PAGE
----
3 October 2023

A collaboration between ecologist Will Godsoe, educational theorist Kirsten Locke, and illustrator Jean Donaldson. Edited by Anna Brown and Jonathan Burgess.

One of the amazing things about nature is the sheer diversity of living things. There are thousands of species of birds, hundreds of thousands of species of insects, and countless varieties of microbes that scientists are still learning how to name, let alone study.

Does this diversity matter? Many scientists think so, but after generations of research the answers we come to often seem abstract. We can say things like “on average plants seem to grow better in a community with a variety of other species”. But going deeper than that requires a lot of experimental design, calculus and information theory.

Perhaps what we actually need is some popcorn.

The 2023 Barbie movie explores diversity in a glorious Technicolor shade of pink. It can be seen as a narrative for the importance of diversity in the social world: for diversity of ideas, for social justice outcomes, for political representation, for empathetic and other understandings of difference, inclusion and acceptance.

Focusing on the experiences of the characters also highlights why diversity can be so important in ecology. Diversity is important for both plants and people. Deepening and applying our understanding of the nature of diversity can improve both social and ecological outcomes.

The Barbie movie highlights how a lack of diversity can limit the ability of a community to change. In Barbie Land all power is controlled by Barbies. This lack of diversity (or “Kennergy”) limits what is possible in Barbie Land. A running joke of the movie is that Ken realises these limitations when he comes to visit the ‘real world’ and experiences a taste of patriarchy.

Ken is so intoxicated with this power that he seeks to change Barbie Land so that the Kens are in control. The problem is that this new Ken World lurches into misogyny and tips the power balance so that only the Kens can thrive at the expense of all the Barbies. Diversity hasn’t been achieved, and so Ken World is just as (if not even more so) unstable than Barbie Land.

An illustration in pink showing lots of Kens and only a few Barbies.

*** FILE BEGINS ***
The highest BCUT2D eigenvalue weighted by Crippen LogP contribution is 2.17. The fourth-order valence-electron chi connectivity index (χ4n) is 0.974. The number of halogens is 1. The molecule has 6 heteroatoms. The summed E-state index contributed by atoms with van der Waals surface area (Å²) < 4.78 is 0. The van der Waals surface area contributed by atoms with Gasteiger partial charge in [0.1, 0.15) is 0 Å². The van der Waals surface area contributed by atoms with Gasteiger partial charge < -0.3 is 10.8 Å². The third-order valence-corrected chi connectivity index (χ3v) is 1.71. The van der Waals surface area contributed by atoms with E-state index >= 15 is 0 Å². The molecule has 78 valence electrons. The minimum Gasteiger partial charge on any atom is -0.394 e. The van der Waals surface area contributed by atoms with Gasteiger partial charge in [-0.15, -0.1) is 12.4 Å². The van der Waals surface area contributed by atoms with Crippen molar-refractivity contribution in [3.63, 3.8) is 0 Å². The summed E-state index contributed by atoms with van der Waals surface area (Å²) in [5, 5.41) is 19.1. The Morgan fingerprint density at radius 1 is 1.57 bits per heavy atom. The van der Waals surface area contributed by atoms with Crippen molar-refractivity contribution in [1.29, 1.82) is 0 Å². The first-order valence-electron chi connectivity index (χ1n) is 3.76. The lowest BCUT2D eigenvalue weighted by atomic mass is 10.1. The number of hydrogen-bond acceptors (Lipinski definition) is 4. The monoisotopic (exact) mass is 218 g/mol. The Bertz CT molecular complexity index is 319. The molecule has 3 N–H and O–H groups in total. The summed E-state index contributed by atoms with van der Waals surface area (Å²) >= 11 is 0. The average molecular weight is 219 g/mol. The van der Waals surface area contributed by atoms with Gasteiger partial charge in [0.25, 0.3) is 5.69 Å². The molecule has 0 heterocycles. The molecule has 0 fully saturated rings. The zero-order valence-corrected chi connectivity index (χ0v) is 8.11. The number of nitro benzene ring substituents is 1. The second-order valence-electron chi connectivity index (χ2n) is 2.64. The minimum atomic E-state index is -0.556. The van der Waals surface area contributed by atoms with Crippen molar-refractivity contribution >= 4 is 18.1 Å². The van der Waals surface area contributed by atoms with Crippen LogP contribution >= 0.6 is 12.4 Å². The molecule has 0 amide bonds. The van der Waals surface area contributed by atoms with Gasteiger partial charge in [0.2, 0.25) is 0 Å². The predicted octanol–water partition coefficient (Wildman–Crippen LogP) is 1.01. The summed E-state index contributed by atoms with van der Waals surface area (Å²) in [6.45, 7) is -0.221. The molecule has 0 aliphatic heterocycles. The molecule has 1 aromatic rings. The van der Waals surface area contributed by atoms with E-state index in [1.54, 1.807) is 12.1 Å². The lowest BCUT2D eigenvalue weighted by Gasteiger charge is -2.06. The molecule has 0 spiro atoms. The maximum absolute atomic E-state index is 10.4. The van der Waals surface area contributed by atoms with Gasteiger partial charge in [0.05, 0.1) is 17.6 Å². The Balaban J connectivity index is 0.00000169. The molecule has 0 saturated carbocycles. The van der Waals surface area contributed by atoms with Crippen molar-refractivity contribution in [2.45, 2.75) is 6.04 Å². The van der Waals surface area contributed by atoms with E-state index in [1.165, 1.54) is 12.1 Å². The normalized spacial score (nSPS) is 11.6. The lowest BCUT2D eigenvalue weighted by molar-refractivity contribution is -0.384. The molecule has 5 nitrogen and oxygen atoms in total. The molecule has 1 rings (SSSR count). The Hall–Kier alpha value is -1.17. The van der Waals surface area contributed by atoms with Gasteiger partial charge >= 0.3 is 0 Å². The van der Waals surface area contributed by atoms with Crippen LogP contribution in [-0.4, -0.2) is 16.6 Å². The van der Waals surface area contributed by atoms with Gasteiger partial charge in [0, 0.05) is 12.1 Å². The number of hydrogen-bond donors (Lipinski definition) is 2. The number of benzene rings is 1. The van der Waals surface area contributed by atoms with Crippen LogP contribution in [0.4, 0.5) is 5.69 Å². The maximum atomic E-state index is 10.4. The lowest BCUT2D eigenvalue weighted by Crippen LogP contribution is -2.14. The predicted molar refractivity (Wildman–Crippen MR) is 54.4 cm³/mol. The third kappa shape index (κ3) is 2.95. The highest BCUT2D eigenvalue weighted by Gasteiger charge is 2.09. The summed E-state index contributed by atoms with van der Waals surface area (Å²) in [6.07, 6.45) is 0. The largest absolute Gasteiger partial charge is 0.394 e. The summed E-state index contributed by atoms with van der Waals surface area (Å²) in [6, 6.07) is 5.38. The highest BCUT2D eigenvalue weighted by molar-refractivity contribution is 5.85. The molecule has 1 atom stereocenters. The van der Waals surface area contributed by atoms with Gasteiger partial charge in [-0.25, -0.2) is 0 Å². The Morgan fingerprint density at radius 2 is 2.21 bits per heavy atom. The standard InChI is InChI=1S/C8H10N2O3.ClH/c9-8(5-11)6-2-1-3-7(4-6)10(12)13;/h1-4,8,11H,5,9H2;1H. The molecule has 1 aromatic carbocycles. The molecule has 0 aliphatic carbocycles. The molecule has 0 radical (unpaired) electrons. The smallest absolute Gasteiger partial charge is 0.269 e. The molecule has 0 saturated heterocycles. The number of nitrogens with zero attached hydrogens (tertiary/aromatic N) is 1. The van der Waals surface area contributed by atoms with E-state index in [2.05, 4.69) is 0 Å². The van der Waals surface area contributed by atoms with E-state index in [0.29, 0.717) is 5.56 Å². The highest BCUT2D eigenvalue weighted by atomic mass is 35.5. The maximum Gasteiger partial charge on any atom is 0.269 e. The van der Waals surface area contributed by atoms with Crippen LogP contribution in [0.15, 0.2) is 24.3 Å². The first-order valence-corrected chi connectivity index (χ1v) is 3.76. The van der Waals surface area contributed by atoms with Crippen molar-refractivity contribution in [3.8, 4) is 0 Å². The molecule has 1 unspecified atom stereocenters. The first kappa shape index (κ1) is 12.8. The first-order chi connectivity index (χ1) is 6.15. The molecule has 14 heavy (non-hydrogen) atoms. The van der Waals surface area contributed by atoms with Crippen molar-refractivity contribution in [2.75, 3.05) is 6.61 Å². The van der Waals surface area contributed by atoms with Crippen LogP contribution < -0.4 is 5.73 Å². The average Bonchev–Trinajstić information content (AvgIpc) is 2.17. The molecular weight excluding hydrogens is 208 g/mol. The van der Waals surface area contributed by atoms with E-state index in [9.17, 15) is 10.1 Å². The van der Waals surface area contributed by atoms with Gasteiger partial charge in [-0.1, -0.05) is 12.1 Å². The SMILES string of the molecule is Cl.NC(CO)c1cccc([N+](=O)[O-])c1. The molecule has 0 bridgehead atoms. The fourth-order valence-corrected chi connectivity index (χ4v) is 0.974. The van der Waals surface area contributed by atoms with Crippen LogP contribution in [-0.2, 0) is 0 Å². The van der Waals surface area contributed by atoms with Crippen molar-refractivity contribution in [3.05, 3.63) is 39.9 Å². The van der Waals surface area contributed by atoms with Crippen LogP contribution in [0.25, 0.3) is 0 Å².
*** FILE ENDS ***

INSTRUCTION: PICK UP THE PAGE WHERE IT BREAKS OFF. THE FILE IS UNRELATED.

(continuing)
The Barbie movie shows us that communities that lack diversity are unable to adapt in the face of challenges and that lack of diversity can have harmful effects that affect all members of a community.

In nature, a lack of diversity can also keep ecological communities from adapting. A term ecologists use for this is the ‘portfolio effect’. Like an investment portfolio that balances risk with a range of different forms of investment, a community that includes a diverse array of species will be better able to change in the face of challenges. A community where one species dominates is going to be susceptible to disasters.

The reason this metaphor works is that individual experiences of diversity (like in the Barbie movie) echo the way diversity works in many other circumstances. The ways that diverse ecological communities adapt to challenges can parallel the ways that human society can benefit from multiple insights and different perspectives available in diverse communities.

At the risk of spoiling the plot for you, Barbie is able to rescue Barbie Land from the ludicrous grip of the Kens. The balance of power and the resilience of that world are strengthened by the inclusion of multiple forms of representation where even Weird Barbie and Allan have meaningful contributions – alongside Ken, when he’s not busy doing ‘beach’.

There are unique features to diversity in ecology that don’t translate so easily to the social world. Characters like Ken and Barbie have the capacity to tell us about their experiences in communities that lack diversity. Plants… not so much.

When the plants can’t speak for themselves, visiting Barbie Land gives us a creative opportunity to consider the conditions in which both plants and humans can flourish.


Will Godsoe is a Principal Investigator with Te Pūnaha Matatini who seeks to better forecast how species will respond to climate change and other environmental disturbances

Kirsten Locke is a Principal Investigator with Te Pūnaha Matatini who applies a history of educational ideas to current social and educational challenges and issues.

Jean Donaldson is a designer and illustrator who works with Toi Āria: Design for Public Good. She is based in Te Whanganui-a-Tara. You can see more of her work at https://jeanmanudesign.com/.